02/19/2024 by Chris Baker |

Strengthening the Practice of Enrollment Management: The Importance of Having the Director of Admission/Enrollment Be Part of the Big Table Discussions

Many independent school leaders are drowning under the weight of tactical demands and short-term operational expectations, and they’ve found they have little time to engage in strategic thinking and research. It is the exceptional administrator who can be effective at both strategy and execution.

In too many schools, though, Admission and Enrollment Management is not a part of the school’s executive core. In these environments, gaps can develop in the understanding of how pricing and not leveraging financial aid strategically can impact the quality of the student body, or how the lack of constituent buy-in can short-suit the school in the marketplace or how admission and enrollment efforts might affect retention and other school programs. The lack of representation from the Director of Admission/Enrollment Management can ultimately hinder the school’s ability to address issues that arise.

A strong Director of Admission/Enrollment Manager who is granted a seat at the proverbial table can effectively marry strategy and execution in a way that benefits the entire school community. This leader can serve as a single facilitator and coordinator for strategic considerations across departments.  Elevating the Chief Enrollment Officer to a new strategic role takes some foresight and advanced planning. Here are seven tips to smooth the transition.

1) Assess the strength of both the strategic and operational aspects of admission and enrollment at your institution (and include senior staff in the assessment and discussion)

Many independent schools are still unclear about what an effective enrollment management system looks like and what resources are required to sustain it. Schools, thus, have fragmented operations that are understaffed and under-budgeted in key areas: most notably admission, research, and marketing. A first step in identifying deficiencies is assessing the various aspects of the school’s enrollment effort. At The Baker Group, we engage with school leaders to issue Enrollment Management Report Cards, which grade institutions on the 10 categories that compose an effective enrollment management practice. This report card highlights each of the components of enrollment management and provides a framework to assess areas of strength and deficiency and the suggested responses for resource reallocation.

2) Track and collect the most relevant and up-to-date data and information

Be prepared to shift the admission department’s operational agenda to enrollment planning and hold school composition discussions around goals for the institution. A School Composition Planning Worksheet, which schools can use as a baseline document to track enrollment data over the years, can provide important data points that make up a school’s enrollment. The following is a sampling of some of the data points that, once measured, can inform big table discussions in dramatic ways:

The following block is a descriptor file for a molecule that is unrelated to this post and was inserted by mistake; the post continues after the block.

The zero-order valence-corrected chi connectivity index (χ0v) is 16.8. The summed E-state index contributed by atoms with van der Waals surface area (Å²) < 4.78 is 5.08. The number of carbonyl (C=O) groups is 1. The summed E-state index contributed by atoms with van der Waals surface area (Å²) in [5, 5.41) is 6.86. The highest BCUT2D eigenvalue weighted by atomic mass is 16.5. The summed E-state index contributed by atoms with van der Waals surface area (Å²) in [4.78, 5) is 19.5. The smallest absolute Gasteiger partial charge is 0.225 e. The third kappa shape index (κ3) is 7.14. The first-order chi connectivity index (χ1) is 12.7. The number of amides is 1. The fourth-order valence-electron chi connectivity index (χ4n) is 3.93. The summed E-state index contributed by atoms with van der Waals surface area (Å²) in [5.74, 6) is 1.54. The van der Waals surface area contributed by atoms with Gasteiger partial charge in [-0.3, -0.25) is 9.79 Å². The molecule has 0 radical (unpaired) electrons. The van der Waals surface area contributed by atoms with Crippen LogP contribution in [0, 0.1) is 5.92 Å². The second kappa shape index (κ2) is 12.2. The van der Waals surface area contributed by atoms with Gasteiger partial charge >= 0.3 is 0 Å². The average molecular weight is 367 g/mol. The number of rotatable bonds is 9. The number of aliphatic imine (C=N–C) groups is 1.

• Clarify school composite goals. How do the current school composite and population segments compare to the school’s composite of 10, 15, or 20 years ago? How can this comparison inform conversations about planning for the future school composite?   Given market and demographic shifts, what is the ideal school composite mix for lower-middle-upper school numbers, cultural and socioeconomic mix, day-boarding balance, gender, etc.?
  • Identify school and market trends.  If a trend is “a general direction in which something is developing or changing,” two years of data does not make a trend. The more years used in the analysis, the clearer the trend. Trends are important for admission departments to analyze because external challenges that evolve over time become important pieces to strategic conversations about threats and opportunities. For example, Covid created a new normal, as did the economic downturn in 2008-09. These were watershed moments for independent schools, and analyzing data around how each changed the course of a school’s admission and enrollment activity is critically important. All too often, though, schools are inconsistent when collecting admission and enrollment statistics, and thus they cannot analyze trends dependably. Schools that are serious about making admission and enrollment an integral part of their strategic planning must commit to data collection and reporting on a weekly, monthly, and annual basis. When a school can discuss accurate and relevant multiyear admission and enrollment data, it can in turn add critical information to strategic planning discussions and contribute to the development of a thoughtful and reliable enrollment plan.
  • Analyze the data and context around financial aid, full-pay families, and discounted tuition. Independent schools can no longer tout their accessibility and socioeconomic diversity in ways that were celebrated even a decade ago. For many years, tuition increases have dramatically outpaced inflation rates, because tuition income has provided the solution to increased budgetary needs. At many schools, the percentage of students who receive financial aid has remained the same or declined, while the number of families that need aid has steadily increased. In order to maximize revenue while continuing to champion accessibility, admission and enrollment departments need to understand both tuition discount percentages and net-tuition revenue figures. Research may reveal some surprising results, including that increasing the tuition discount may also increase net -tuition revenue (though this is not always the case.) The NAIS Enrollment Management Handbook, Chapter 2 provides a backdrop to key topics on access and affordability.
  • Conduct research to inform admission, marketing, and enrollment decision-making. While institutional research is rightly becoming a priority in some independent schools, decisions continue to weigh too heavily on anecdotes rather than data. Consequently, school leaders may find themselves making short-sighted, insular decisions and establishing institutional goals that are not linked to accountability, which results in wasted resources. Chief enrollment officers can lead the charge on establishing the necessary institutional research for goal setting and decision-making. The NAIS Enrollment Management Handbook, Chapter 3 outlines the ways in which research can guide strategic leadership with a range of research options to consider.